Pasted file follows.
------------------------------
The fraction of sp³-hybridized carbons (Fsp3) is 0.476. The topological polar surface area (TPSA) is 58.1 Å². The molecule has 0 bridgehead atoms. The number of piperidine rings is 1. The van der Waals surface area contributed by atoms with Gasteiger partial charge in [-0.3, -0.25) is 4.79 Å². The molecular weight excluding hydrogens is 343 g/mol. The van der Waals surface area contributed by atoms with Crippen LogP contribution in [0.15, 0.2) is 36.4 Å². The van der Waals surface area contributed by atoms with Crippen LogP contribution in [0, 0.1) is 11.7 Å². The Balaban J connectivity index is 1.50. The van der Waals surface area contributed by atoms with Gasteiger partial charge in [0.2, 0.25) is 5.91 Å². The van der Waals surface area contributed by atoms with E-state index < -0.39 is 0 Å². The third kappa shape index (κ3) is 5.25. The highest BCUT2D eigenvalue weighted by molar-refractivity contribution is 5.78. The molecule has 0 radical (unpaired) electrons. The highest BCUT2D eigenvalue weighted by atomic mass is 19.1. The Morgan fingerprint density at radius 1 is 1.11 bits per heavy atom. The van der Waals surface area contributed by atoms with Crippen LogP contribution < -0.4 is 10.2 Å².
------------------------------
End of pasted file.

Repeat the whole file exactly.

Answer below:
The fraction of sp³-hybridized carbons (Fsp3) is 0.476. The topological polar surface area (TPSA) is 58.1 Å². The molecule has 0 bridgehead atoms. The number of piperidine rings is 1. The van der Waals surface area contributed by atoms with Gasteiger partial charge in [-0.3, -0.25) is 4.79 Å². The molecular weight excluding hydrogens is 343 g/mol. The van der Waals surface area contributed by atoms with Crippen LogP contribution in [0.15, 0.2) is 36.4 Å². The van der Waals surface area contributed by atoms with Crippen LogP contribution in [0, 0.1) is 11.7 Å². The Balaban J connectivity index is 1.50. The van der Waals surface area contributed by atoms with Gasteiger partial charge in [0.2, 0.25) is 5.91 Å². The van der Waals surface area contributed by atoms with E-state index < -0.39 is 0 Å². The third kappa shape index (κ3) is 5.25. The highest BCUT2D eigenvalue weighted by molar-refractivity contribution is 5.78. The molecule has 0 radical (unpaired) electrons. The highest BCUT2D eigenvalue weighted by atomic mass is 19.1. The Morgan fingerprint density at radius 1 is 1.11 bits per heavy atom. The van der Waals surface area contributed by atoms with Crippen LogP contribution < -0.4 is 10.2 Å².